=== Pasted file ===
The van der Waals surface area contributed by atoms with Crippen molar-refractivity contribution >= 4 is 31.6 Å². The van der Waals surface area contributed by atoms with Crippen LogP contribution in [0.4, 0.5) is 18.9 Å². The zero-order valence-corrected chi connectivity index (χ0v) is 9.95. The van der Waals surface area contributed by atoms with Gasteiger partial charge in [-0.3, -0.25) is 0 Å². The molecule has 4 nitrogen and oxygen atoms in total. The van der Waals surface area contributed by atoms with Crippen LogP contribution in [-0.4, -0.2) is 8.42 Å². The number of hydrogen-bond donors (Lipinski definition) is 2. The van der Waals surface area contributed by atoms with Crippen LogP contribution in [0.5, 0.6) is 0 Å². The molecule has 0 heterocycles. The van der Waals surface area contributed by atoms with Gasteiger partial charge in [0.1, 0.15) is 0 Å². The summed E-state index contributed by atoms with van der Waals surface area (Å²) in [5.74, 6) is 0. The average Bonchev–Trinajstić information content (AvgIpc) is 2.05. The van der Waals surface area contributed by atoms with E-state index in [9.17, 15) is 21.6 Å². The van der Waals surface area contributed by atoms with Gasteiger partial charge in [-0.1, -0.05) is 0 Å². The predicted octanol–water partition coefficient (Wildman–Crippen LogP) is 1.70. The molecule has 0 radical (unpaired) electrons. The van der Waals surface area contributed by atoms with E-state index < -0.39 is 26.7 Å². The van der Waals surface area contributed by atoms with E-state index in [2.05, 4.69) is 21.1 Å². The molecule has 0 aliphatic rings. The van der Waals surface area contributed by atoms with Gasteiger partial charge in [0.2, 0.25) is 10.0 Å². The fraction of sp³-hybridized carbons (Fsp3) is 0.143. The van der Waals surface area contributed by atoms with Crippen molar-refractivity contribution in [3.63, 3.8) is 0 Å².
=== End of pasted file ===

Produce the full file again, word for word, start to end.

The van der Waals surface area contributed by atoms with Crippen molar-refractivity contribution >= 4 is 31.6 Å². The van der Waals surface area contributed by atoms with Crippen LogP contribution in [0.4, 0.5) is 18.9 Å². The zero-order valence-corrected chi connectivity index (χ0v) is 9.95. The van der Waals surface area contributed by atoms with Gasteiger partial charge in [-0.3, -0.25) is 0 Å². The molecule has 4 nitrogen and oxygen atoms in total. The van der Waals surface area contributed by atoms with Crippen LogP contribution in [-0.4, -0.2) is 8.42 Å². The number of hydrogen-bond donors (Lipinski definition) is 2. The van der Waals surface area contributed by atoms with Crippen LogP contribution in [0.5, 0.6) is 0 Å². The molecule has 0 heterocycles. The van der Waals surface area contributed by atoms with Gasteiger partial charge in [0.1, 0.15) is 0 Å². The summed E-state index contributed by atoms with van der Waals surface area (Å²) in [5.74, 6) is 0. The average Bonchev–Trinajstić information content (AvgIpc) is 2.05. The van der Waals surface area contributed by atoms with E-state index in [9.17, 15) is 21.6 Å². The van der Waals surface area contributed by atoms with Gasteiger partial charge in [-0.1, -0.05) is 0 Å². The predicted octanol–water partition coefficient (Wildman–Crippen LogP) is 1.70. The molecule has 0 radical (unpaired) electrons. The van der Waals surface area contributed by atoms with E-state index < -0.39 is 26.7 Å². The van der Waals surface area contributed by atoms with E-state index in [2.05, 4.69) is 21.1 Å². The molecule has 0 aliphatic rings. The van der Waals surface area contributed by atoms with Gasteiger partial charge in [0.2, 0.25) is 10.0 Å². The fraction of sp³-hybridized carbons (Fsp3) is 0.143. The van der Waals surface area contributed by atoms with Crippen molar-refractivity contribution in [3.63, 3.8) is 0 Å².